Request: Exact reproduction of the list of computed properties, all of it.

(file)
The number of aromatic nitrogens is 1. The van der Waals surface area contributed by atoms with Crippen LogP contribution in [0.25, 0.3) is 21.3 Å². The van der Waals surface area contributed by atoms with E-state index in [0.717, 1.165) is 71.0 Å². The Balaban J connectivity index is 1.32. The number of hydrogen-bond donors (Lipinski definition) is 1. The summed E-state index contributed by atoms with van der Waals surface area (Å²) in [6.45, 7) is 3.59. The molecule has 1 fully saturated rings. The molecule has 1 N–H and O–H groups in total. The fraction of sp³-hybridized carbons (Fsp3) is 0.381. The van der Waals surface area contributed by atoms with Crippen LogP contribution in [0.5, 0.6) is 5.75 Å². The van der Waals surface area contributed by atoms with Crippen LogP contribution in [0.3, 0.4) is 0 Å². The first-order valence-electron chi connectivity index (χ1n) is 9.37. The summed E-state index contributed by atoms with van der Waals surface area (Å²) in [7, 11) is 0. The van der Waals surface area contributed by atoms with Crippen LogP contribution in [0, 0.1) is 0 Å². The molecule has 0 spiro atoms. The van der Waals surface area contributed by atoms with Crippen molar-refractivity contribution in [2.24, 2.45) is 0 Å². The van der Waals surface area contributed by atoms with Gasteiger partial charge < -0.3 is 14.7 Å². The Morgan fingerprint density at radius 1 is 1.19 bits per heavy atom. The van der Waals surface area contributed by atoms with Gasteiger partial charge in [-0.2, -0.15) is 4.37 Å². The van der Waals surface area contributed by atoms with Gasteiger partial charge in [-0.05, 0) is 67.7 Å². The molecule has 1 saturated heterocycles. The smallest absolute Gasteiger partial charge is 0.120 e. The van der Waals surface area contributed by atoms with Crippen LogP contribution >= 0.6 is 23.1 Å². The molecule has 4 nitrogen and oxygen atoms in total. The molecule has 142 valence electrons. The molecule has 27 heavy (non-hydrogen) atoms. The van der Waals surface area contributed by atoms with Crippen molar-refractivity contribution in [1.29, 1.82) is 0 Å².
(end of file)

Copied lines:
The number of aromatic nitrogens is 1. The van der Waals surface area contributed by atoms with Crippen LogP contribution in [0.25, 0.3) is 21.3 Å². The van der Waals surface area contributed by atoms with E-state index in [0.717, 1.165) is 71.0 Å². The Balaban J connectivity index is 1.32. The number of hydrogen-bond donors (Lipinski definition) is 1. The summed E-state index contributed by atoms with van der Waals surface area (Å²) in [6.45, 7) is 3.59. The molecule has 1 fully saturated rings. The molecule has 1 N–H and O–H groups in total. The fraction of sp³-hybridized carbons (Fsp3) is 0.381. The van der Waals surface area contributed by atoms with Crippen LogP contribution in [0.5, 0.6) is 5.75 Å². The van der Waals surface area contributed by atoms with Crippen LogP contribution in [0.3, 0.4) is 0 Å². The first-order valence-electron chi connectivity index (χ1n) is 9.37. The summed E-state index contributed by atoms with van der Waals surface area (Å²) in [7, 11) is 0. The van der Waals surface area contributed by atoms with Crippen LogP contribution in [0, 0.1) is 0 Å². The molecule has 0 spiro atoms. The van der Waals surface area contributed by atoms with Crippen molar-refractivity contribution in [2.24, 2.45) is 0 Å². The van der Waals surface area contributed by atoms with Gasteiger partial charge < -0.3 is 14.7 Å². The Morgan fingerprint density at radius 1 is 1.19 bits per heavy atom. The van der Waals surface area contributed by atoms with Gasteiger partial charge in [-0.2, -0.15) is 4.37 Å². The van der Waals surface area contributed by atoms with Gasteiger partial charge in [-0.05, 0) is 67.7 Å². The molecule has 1 saturated heterocycles. The smallest absolute Gasteiger partial charge is 0.120 e. The van der Waals surface area contributed by atoms with Crippen LogP contribution >= 0.6 is 23.1 Å². The molecule has 4 nitrogen and oxygen atoms in total. The molecule has 142 valence electrons. The molecule has 27 heavy (non-hydrogen) atoms. The van der Waals surface area contributed by atoms with Crippen molar-refractivity contribution in [1.29, 1.82) is 0 Å².